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How will the IPCC’s latest report impact solar stocks?

North American solar firms are expanding globally as governments in Asia and Europe look to boost their domestic solar power capacity. First Solar has been awarded millions of dollars in incentives from the Indian government, while Canadian Solar and Enphase Energy are capitalising on the EU’s latest drive to end its over-reliance on Chinese solar imports, while meeting the IPCC’s call for climate urgency.

-First Solar and Canadian Solar are making headway in Asian solar markets.
-The latest IPCC report highlights need for urgent response to climate threat.
-Global X Solar ETF offers exposure to First Solar, Canadian Solar and Enphase Energy.
 
 
First Solar’s [FSLR] share price tear continues, with the solar panel manufacturer landing a major portion of an incentive scheme aimed at boosting India’s solar production capacity. 
 
First Solar’s share price has gained 39.2% year-to-date, though it is down 1.8% over the past month. 
 
News broke on 28 March that it was one of 11 companies that the Indian government has selected to receive 139.4bn rupees in incentives to increase the country’s domestic solar power capacity fourfold by 2030.
 
The award, made via India’s Production Linked Incentive program, will see First Solar commission a new facility in Tamil Nadu during the second half of 2023, with an annual nameplate capacity of 3.4 gigawatts. 
 
First Solar is not the only North American solar company making headway in the Asian market. Canadian Solar [CISQ] announced on 7 March that it has commenced operations at three projects in Japan, with a total 42-megawatt (MW) peak.
 
 

Enphase Energy and Canadian Solar eye European opportunity 

Across Asia and the world, China is currently the dominant player in the solar power supply chain, but some regions are following the US’s example in attempting to boost their domestic capacity.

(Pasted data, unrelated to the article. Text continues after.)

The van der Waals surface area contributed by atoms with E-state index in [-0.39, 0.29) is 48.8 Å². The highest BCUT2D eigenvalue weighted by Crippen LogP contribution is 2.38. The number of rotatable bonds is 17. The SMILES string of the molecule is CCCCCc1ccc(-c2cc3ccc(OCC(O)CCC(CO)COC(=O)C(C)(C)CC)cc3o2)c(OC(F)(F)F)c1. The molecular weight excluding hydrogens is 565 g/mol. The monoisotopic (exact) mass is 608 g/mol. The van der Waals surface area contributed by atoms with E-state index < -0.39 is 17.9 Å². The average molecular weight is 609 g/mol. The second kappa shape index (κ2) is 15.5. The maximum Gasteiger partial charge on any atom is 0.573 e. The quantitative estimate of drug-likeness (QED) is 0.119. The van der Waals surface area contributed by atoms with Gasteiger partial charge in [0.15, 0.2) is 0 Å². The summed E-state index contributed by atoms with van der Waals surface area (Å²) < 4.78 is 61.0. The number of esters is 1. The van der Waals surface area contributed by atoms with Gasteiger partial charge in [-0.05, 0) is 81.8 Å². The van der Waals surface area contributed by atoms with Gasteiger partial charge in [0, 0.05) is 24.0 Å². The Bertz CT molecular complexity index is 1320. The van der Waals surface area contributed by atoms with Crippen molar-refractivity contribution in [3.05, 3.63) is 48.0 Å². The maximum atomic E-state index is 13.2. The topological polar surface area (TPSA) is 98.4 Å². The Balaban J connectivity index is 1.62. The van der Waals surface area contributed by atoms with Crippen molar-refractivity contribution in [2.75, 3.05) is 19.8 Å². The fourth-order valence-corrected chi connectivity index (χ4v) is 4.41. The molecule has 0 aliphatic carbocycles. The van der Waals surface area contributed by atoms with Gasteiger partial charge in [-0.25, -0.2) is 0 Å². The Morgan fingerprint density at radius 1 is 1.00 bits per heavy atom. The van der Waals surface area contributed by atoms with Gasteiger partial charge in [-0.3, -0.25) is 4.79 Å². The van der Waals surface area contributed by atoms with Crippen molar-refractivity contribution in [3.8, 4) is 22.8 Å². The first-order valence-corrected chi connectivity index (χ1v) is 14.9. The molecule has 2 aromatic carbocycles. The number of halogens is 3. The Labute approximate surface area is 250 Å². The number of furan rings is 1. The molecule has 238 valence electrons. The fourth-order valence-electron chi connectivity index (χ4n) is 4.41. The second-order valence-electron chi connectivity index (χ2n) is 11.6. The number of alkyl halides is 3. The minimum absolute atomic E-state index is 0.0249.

Europe’s efforts to reduce its reliance on China for solar power stepped up in March, as EU energy commissioner Kadri Simson told the continent’s solar power lobby that switching from fossil fuels to renewables “should not mean replacing one dependency with another”. 

In this regard, Simson pointed out that three quarters of the bloc’s solar panel imports originated in China. 
 
The EU has had to wean itself off Russian oil over the past year, and leaders hope that legislation such as the Net Zero Industry Act will boost its energy security while combating climate change, as well as keeping its own industry competitive in the face of the US’s Inflation Reduction Act.
 
American companies are already boosting their European presence. Last week, Enphase Energy [ENPH] began shipments of its IQ microinverters from its Romanian facility and IQ8 microinverters from centres in France and the Netherlands. Meanwhile, Canadian Solar obtained a favourable environmental impact assessment for six projects totalling 685MW in Spain in early March.
 

IPCC calls for urgent action

The UN Intergovernmental Panel on Climate Change’s (IPCC) latest report on 20 March painted a grim picture of the world’s efforts to combat climate change to date. 

The report, containing research from hundreds of climate scientists and signed off by global governments, suggests that global warming is “more likely than not” to pass the 1.5C threshold specified in the Paris Agreement. 

It highlighted that, despite the need to substantially reduce carbon emissions, public and private finance flows for fossil fuels outweighed those for renewable energy.
 
The report has fuelled pessimism over the achievability of the 1.5C target, with many business leaders—particularly in the oil and gas sector—calling for the target to be scrapped altogether. However, the report’s signatories have agreed that limiting warming to 1.5C is still achievable, but demands unprecedented urgency and action. 
 
Francis Johnson, senior research fellow at the Stockholm Environment Institute and one of the report’s authors, says that, while 1.5C should remain the target, it is “not a magic number” and that “1.6C is still better than 1.7C”.
 

Funds in focus: Global X Solar ETF

Investors seeking broad exposure to the solar theme alongside concentrated exposure to First Solar can select the Global X Solar ETF [RAYS]. As of 31 March, First Solar is RAYS’s top holding, with 12.42% of net assets. Enphase Energy is the fund’s fifth holding with a 6.16% weighting, while Canadian Solar has a 1.29% weighting. 

Significantly, RAYS isn’t limited to North American stocks. Its second- and third-largest holdings at respective weightings of 9.09% and 8.67% in JA Solar Technology [002459.SZ] and Sungrow Power Supply [300274.SZ] reflect China’s current global dominance of the market.

RAYS is up 1.4% year-to-date, but down 6.1% over the past month.
 
Enphase Energy is down 23.5% year-to-date and down 10.1% over the past month. Canadian Solar has gained 29.2% year-to-date, but has fallen 6.5% over the past month.
 

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